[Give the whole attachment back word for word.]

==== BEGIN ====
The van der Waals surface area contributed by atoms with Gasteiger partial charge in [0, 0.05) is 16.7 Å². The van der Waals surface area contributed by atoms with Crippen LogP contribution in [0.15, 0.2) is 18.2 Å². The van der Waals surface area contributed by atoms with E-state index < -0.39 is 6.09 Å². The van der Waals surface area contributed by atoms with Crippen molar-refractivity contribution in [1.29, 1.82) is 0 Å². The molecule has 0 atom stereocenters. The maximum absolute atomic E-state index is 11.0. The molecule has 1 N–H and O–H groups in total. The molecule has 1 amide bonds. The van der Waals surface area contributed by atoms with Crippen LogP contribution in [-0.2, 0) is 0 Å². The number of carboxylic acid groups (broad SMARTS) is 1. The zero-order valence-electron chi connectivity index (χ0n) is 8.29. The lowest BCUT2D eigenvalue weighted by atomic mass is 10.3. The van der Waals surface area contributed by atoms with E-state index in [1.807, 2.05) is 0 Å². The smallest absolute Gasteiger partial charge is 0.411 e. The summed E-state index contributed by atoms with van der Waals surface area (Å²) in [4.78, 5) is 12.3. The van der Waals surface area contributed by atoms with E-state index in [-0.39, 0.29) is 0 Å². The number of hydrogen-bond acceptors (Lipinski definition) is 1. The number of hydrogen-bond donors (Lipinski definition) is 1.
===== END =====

The van der Waals surface area contributed by atoms with Gasteiger partial charge in [0, 0.05) is 16.7 Å². The van der Waals surface area contributed by atoms with Crippen LogP contribution in [0.15, 0.2) is 18.2 Å². The van der Waals surface area contributed by atoms with E-state index < -0.39 is 6.09 Å². The van der Waals surface area contributed by atoms with Crippen molar-refractivity contribution in [1.29, 1.82) is 0 Å². The molecule has 0 atom stereocenters. The maximum absolute atomic E-state index is 11.0. The molecule has 1 N–H and O–H groups in total. The molecule has 1 amide bonds. The van der Waals surface area contributed by atoms with Crippen LogP contribution in [-0.2, 0) is 0 Å². The number of carboxylic acid groups (broad SMARTS) is 1. The zero-order valence-electron chi connectivity index (χ0n) is 8.29. The lowest BCUT2D eigenvalue weighted by atomic mass is 10.3. The van der Waals surface area contributed by atoms with E-state index in [1.807, 2.05) is 0 Å². The smallest absolute Gasteiger partial charge is 0.411 e. The summed E-state index contributed by atoms with van der Waals surface area (Å²) in [4.78, 5) is 12.3. The van der Waals surface area contributed by atoms with E-state index in [-0.39, 0.29) is 0 Å². The number of hydrogen-bond acceptors (Lipinski definition) is 1. The number of hydrogen-bond donors (Lipinski definition) is 1.